Wednesday, January 5, 2011
Huckleberry, Schmuckleberry: Race and the Children's Literary Canon
Even The Wall Street Journal is covering the removal of a racial epithet from a new version of Huckleberry Finn, planned by an Auburn University Professor and Mark Twain scholar. Alan Gribben's new edition, published by NewSouth publishers, will apparently change Twain's usage of "the n-word" to the word "slave." Per the WSJ, Gribben's argument is as follows:
“This is not an effort to render “Tom Sawyer’ and ‘Huckleberry Finn’ colorblind,” he said. “Race matters in these books. It’s a matter of how you express that in the 21st century.”
As you can imagine, the commenters in cyberspace are going, well, berzerk. Cries of "shame!" "revisionism" and "censorship" abound. (One particularly funny comment to the WSJ article was by Sammie, who wrote "Smoking and chewing tabacco [sic] has also been replace in the book with playing Nintendo.")
Ok, I hear you, people. But at this point, I'm like, Huckleberry, Schmuckleberry.
It's not because I don't think issues of racism in classic children's texts aren't important. A few months ago, I wrote about my own discomfort with the portrayal of Native Americans in the Little House on the Prairie series and referred back in that post to Phil Nel's excellent blog on race and children's literature.
It's not that I think that censorship in literature is ever appropriate. I actually feel very seriously about the responsibility of writers to protect the power of words. In the words of Nobel prize winning poet and playwrite Wole Soyenka, "Books and all forms of writing are terror to those who wish to suppress the truth.”
The reason I'm wearying of the Huckleberry Finn debate is that, in protesting this sanitization of Twain's text (my favorite comment: censorship is boring.) some of the voices in the blogosphere are protesting what I feel is the wrong issue, and most importantly, failing to ask the right questions.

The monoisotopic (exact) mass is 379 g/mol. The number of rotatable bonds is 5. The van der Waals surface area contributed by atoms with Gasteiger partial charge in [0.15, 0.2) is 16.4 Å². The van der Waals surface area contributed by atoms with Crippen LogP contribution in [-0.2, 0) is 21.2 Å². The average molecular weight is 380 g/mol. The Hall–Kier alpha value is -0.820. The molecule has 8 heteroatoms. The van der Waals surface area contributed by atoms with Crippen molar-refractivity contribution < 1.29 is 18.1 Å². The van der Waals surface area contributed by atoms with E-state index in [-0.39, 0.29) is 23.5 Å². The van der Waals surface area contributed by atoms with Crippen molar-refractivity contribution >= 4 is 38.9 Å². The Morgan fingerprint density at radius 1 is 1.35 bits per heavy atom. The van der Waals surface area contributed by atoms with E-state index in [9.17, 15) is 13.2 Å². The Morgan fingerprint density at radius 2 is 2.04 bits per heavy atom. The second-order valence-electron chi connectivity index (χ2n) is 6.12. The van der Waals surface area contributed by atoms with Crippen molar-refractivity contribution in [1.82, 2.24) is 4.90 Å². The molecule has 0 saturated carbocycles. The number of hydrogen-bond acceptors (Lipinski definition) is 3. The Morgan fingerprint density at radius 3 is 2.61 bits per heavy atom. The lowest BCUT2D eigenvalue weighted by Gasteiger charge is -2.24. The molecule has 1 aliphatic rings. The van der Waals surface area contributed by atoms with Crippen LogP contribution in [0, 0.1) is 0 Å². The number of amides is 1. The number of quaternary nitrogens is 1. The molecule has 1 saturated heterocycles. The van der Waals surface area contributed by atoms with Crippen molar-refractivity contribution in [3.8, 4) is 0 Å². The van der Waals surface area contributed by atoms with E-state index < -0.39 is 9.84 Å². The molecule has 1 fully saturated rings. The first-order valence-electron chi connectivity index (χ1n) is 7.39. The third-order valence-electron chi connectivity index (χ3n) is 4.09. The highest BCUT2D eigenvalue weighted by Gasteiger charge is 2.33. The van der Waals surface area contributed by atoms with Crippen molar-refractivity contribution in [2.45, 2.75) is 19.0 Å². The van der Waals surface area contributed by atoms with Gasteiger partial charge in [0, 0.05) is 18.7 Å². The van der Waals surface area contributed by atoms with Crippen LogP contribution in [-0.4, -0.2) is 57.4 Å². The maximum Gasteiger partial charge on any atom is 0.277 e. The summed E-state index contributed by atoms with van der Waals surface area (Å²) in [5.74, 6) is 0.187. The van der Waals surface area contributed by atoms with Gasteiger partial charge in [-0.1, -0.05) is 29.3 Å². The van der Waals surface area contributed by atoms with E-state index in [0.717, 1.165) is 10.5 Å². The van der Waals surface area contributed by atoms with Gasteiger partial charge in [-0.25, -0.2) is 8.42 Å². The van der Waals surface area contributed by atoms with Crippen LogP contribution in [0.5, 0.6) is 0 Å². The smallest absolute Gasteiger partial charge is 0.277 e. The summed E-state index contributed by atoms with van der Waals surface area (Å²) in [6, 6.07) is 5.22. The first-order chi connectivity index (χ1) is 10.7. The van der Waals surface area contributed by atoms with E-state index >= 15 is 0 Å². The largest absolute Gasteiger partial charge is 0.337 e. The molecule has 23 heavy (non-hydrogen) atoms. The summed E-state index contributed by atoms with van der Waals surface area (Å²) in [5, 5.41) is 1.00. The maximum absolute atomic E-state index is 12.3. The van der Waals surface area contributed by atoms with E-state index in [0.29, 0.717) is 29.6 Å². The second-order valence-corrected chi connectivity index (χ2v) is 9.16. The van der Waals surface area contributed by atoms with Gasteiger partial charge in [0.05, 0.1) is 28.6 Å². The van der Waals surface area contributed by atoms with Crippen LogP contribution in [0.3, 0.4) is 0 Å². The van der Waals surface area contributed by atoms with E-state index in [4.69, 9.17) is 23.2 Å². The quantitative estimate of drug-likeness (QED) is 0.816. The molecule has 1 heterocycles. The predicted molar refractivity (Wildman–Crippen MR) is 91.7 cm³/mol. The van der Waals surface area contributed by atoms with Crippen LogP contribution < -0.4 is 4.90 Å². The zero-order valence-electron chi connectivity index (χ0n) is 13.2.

The arguments, as I've seen them, are as follows (in order of how much they irritate me, most to least):
1. Protests against "Political Correctness": These arguments go something as follows. 'We've all gotten way too PC and Twain would be turning over in his grave.'
To me, tooting on the 'it's too PC' horn is just lazy. The fact of the matter is, there are social mores we all follow and these do change with time. Just as it is illegal to falsely yell 'fire' in a crowded movie theater, or unacceptable to run naked through most suburban neighborhoods, it is similarly unacceptable to call your female co-worker "sugarlips" or some other demeaning name (no matter how many times they do it on Mad Men). These are the facts, folks. Social mores change. The n-word was a product of its time, yes, but it was and still is an epithet and as such is offensive and unacceptable in modern life. Period.
2. Protests vis a vis. Twain's intentions: These arguments tend to suggest that Twain used "the n-word" in order to highlight the character Jim's marginalization and also shed light on the racism of the time. This argument I can hang with, to some extent, but I draw the line at treating Twain as someone who was not somehow a product of his time, class and race. Twain's portrayal of Jim is far from non-racist, although, yes, he does also illustrate and in some ways critique racism, and portray Jim as ultimately heroic.